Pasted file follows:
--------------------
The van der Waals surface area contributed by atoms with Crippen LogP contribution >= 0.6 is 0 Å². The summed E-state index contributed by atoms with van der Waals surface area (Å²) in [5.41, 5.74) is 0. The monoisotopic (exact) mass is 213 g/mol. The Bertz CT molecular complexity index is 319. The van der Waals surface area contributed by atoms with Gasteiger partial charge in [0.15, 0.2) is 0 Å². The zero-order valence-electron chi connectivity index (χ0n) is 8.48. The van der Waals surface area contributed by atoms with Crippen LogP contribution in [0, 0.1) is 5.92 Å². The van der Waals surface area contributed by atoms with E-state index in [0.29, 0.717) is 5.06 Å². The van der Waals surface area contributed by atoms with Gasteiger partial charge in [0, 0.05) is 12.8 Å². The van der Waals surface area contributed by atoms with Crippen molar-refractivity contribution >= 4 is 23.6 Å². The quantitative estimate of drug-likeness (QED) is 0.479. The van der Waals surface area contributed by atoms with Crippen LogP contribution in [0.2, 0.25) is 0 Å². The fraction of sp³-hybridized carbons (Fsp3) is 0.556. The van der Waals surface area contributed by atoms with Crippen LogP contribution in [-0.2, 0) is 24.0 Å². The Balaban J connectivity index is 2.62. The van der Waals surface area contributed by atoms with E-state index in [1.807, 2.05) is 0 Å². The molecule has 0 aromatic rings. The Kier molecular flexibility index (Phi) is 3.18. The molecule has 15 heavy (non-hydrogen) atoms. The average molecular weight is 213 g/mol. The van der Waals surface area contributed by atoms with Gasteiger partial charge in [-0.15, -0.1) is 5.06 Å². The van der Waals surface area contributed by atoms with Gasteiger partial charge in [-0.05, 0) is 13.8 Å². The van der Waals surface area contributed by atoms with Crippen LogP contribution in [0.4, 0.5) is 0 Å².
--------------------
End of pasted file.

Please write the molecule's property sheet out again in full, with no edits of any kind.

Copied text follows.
The van der Waals surface area contributed by atoms with Crippen LogP contribution >= 0.6 is 0 Å². The summed E-state index contributed by atoms with van der Waals surface area (Å²) in [5.41, 5.74) is 0. The monoisotopic (exact) mass is 213 g/mol. The Bertz CT molecular complexity index is 319. The van der Waals surface area contributed by atoms with Gasteiger partial charge in [0.15, 0.2) is 0 Å². The zero-order valence-electron chi connectivity index (χ0n) is 8.48. The van der Waals surface area contributed by atoms with Crippen LogP contribution in [0, 0.1) is 5.92 Å². The van der Waals surface area contributed by atoms with E-state index in [0.29, 0.717) is 5.06 Å². The van der Waals surface area contributed by atoms with Gasteiger partial charge in [0, 0.05) is 12.8 Å². The van der Waals surface area contributed by atoms with Crippen molar-refractivity contribution >= 4 is 23.6 Å². The quantitative estimate of drug-likeness (QED) is 0.479. The van der Waals surface area contributed by atoms with Crippen LogP contribution in [0.2, 0.25) is 0 Å². The fraction of sp³-hybridized carbons (Fsp3) is 0.556. The van der Waals surface area contributed by atoms with Crippen LogP contribution in [-0.2, 0) is 24.0 Å². The Balaban J connectivity index is 2.62. The van der Waals surface area contributed by atoms with E-state index in [1.807, 2.05) is 0 Å². The molecule has 0 aromatic rings. The Kier molecular flexibility index (Phi) is 3.18. The molecule has 15 heavy (non-hydrogen) atoms. The average molecular weight is 213 g/mol. The van der Waals surface area contributed by atoms with Gasteiger partial charge in [-0.15, -0.1) is 5.06 Å². The van der Waals surface area contributed by atoms with Gasteiger partial charge in [-0.05, 0) is 13.8 Å². The van der Waals surface area contributed by atoms with Crippen LogP contribution in [0.4, 0.5) is 0 Å².